• We have no unit clauses, our assignment is empty, no clause is empty and isn’t empty, so we can only split. We pick the variable :
1. We let and simplify, yielding . We have no unit clauses, no clause is empty and isn’t empty, so we can only split. We pick the variable :
1. We let and simplify, yielding . We have a unit clause, so we do unit propagation by letting and simplifying. Unfortunately, that yields containing the empty clause, so we return .
2. Since the former branch failed, we let and simplify, yielding . We have a unit clause, so we do unit propagation by letting and simplifying. Again, that yields containing the empty clause, so we return
2. The former branch failed, so we let and simplify, yielding . is empty, so we return the current assignment .

Apart from unit propagation and simplification, all that does is guessing assignments and backtracking if it fails. As such, it can very easily happen that the algorithm tries the same failing partial assignment again and again; e.g. because somewhere along the way it splits on a propositional variable that has nothing to do with why it failed before. A nice example of how this can happen is, if we have basically independent clauses that don’t share any propositional variables in the first place:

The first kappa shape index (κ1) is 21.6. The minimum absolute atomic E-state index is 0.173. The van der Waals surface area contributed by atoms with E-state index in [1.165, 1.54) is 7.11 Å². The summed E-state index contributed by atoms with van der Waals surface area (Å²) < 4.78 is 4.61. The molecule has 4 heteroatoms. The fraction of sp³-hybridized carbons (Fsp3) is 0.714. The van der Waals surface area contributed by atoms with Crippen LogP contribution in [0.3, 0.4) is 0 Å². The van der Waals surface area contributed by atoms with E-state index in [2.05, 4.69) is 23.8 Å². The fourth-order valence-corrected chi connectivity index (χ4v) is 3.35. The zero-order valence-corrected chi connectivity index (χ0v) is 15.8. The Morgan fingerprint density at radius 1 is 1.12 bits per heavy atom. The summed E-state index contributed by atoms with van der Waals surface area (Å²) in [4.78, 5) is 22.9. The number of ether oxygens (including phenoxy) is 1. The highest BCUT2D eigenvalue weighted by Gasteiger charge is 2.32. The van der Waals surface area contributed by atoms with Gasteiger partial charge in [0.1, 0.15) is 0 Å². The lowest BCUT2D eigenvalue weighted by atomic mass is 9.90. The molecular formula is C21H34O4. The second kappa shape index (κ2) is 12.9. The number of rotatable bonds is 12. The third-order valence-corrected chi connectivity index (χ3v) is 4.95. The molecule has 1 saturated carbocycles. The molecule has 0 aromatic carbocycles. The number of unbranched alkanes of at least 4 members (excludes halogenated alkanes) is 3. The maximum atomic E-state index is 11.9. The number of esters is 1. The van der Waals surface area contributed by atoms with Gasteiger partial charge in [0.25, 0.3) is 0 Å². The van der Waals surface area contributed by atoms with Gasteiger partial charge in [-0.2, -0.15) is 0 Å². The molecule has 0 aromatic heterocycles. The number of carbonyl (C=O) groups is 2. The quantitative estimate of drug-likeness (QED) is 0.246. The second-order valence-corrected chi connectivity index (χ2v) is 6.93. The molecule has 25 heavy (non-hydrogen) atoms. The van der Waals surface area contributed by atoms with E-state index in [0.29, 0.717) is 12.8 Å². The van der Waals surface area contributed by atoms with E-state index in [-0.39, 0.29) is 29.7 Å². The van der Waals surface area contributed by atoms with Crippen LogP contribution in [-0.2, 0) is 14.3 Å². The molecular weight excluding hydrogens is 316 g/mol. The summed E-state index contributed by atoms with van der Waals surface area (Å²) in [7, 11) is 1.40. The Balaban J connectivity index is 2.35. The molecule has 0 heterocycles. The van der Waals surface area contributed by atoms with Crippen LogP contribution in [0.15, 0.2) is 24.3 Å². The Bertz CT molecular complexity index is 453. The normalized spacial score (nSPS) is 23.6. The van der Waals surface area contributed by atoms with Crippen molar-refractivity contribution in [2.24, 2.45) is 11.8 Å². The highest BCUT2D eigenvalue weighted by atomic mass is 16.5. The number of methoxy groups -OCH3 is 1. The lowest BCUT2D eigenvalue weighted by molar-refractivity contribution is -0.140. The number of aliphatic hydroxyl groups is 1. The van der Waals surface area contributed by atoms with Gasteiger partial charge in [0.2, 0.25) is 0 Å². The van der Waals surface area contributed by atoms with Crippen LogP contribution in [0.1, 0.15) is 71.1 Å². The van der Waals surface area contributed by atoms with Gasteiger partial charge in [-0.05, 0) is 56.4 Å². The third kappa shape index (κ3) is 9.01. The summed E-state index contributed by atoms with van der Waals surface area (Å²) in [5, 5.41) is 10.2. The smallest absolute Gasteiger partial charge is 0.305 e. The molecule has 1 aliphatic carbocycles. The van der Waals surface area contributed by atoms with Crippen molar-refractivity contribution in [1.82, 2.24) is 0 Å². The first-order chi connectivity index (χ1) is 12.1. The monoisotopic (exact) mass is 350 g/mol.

Example: We take the clause set from before and pointlessly extend it by the independent clauses and . Obviously, these are basically two independent SAT problems that don’t share any propositional variables. But as we’ve seen before, if we start with our original clause set will necessarily fail, but the algorithm will only notice once (and ) have been assigned as well. If our run will start with , but (in the worst case) then continue with first, it will try the same assignments for and again and again:

(Image taken from Michael’s lecture notes)

This is where clause learning comes into play: If we fail, we want to figure out why we failed and make sure we don’t make the same mistake all over again. One way to do this is with implication graphs, that systematically capture which chosen assignments lead to a contradiction (or imply which other assignments via unit propagation). An implication graph is a directed graph whose nodes are literals and the symbols (representing the clause becoming empty, i.e. a failed attempt). We construct such a graph during runtime of :

• If at any point a clause becomes the unit clause , then for each literal with we add an edge from to (where is the negation of the literal ).
The intuition behind this being, that when we do unit propagation, we’re using the fact the formula is logically equivalent to . The new edge is (sort-of) supposed to capture this implication.
• If at any point a clause becomes empty, then for each literal we add an edge from to .
Here we are using the fact, that the formula is logically equivalent to .